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Vectorworks, Inc Employee
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  1. Hi @KroVex In the script that I created, there are two levels that aren't associated with layers in the stories, and to create those I made a custom node that creates default levels that are not associated with layers and then adds them to each story. I did not associate them with a layer after creation. This is the script inside the "Create Layerless Default Story Level" node - I simply used a blank string for the layer name. This is the script inside "Add Default Store Level to Story". If the default level does not have a layer name associated with it, it will not create one when added to a story.
  2. Version 1.0.0


    This is an old file that I have recently resurrected. It is one of the first files I ever created and represents my favorite way to use Marionette: infographics. I thought I had posted it here, but I can't find it, so I figured I would post it again. This file contains some custom infographics that I created based off of the polys in this file that have records attached. I have included a second layer that has some chart nodes from the default library.
  3. The sure way I have found to set the stacking order of objects is after they are created, you put them through an ordered list node, put that list through a group node, and then an ungroup node. The group node puts a copy of each object in the group and deletes the original, so the objects are recreated in the appropriate order.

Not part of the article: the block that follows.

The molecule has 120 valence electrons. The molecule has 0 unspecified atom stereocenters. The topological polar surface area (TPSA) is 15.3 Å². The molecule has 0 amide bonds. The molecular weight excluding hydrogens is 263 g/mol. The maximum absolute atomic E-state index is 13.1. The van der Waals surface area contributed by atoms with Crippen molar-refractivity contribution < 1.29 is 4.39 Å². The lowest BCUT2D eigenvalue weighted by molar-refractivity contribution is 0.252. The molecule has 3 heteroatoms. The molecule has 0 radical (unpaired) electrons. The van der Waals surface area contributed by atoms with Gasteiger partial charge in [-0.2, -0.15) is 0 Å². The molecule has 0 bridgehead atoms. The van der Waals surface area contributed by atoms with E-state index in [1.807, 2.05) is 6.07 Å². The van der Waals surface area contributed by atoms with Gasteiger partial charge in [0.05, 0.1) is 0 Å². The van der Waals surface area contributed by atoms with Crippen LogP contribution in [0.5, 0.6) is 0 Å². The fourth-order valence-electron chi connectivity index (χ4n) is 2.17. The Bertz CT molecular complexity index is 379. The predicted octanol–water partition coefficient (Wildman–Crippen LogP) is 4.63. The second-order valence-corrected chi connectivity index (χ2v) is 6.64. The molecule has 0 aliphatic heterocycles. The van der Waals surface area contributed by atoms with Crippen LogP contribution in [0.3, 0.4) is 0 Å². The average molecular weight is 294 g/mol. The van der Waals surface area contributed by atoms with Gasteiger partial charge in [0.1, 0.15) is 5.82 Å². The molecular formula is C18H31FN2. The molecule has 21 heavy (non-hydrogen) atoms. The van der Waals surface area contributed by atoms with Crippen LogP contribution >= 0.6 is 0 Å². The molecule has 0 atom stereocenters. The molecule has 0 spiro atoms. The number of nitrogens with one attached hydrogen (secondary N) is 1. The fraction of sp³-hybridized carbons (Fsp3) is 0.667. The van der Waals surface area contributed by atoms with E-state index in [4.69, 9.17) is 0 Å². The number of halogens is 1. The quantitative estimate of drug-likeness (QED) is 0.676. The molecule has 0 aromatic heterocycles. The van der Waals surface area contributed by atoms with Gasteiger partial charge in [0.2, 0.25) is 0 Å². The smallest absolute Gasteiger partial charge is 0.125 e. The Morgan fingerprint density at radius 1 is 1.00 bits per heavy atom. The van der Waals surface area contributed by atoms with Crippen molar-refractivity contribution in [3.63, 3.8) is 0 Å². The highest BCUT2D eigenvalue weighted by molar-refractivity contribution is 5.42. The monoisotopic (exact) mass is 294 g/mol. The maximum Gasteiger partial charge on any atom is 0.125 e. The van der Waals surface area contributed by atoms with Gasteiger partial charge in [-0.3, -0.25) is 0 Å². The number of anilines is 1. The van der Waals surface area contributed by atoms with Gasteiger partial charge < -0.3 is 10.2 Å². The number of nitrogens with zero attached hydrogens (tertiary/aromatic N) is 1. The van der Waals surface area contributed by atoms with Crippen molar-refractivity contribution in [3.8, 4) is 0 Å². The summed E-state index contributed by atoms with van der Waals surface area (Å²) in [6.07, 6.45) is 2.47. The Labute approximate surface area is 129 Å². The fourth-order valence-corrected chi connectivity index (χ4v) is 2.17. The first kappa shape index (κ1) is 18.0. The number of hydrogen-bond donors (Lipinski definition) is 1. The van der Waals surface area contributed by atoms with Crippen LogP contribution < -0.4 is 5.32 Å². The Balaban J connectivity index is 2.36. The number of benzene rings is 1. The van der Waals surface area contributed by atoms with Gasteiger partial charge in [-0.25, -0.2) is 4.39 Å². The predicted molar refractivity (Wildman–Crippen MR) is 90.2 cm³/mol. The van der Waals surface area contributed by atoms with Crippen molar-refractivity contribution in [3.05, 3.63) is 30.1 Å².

4. I made some changes to the network. Mainly, instead of having the object sent through lots of different Set Record Field nodes at once, I had them pass one through the other. This may not have been necessary but it seems to have fixed the problem. Also, there were a few of the Set Record Field nodes where the Record Name string was not attached. In order to convert this to a menu command and have the fields pop up (instead of being available in the OIP), you can replace the purple Input nodes with User Interaction nodes. There is a User Interaction folder at the bottom of the list of Marionette node folders. These nodes produce dialogs that pop up every time you run a network. Cavity Barrier-SB2.vwx
  5. No, it is not necessary for the particular network you are creating, but if you want to look for specific types of IFC objects, that is a helpful node. The other thing I did was change the info in the Obj by Criteria node. You can't run a network on selected objects, because a node within the network always has to be selected for the network to be run. The only way to use Marionette on selected objects is to convert the network to a Menu Command. You can do this once the network is complete, but while you are building the network, the Obj by Criteria cannot refer to Selection State.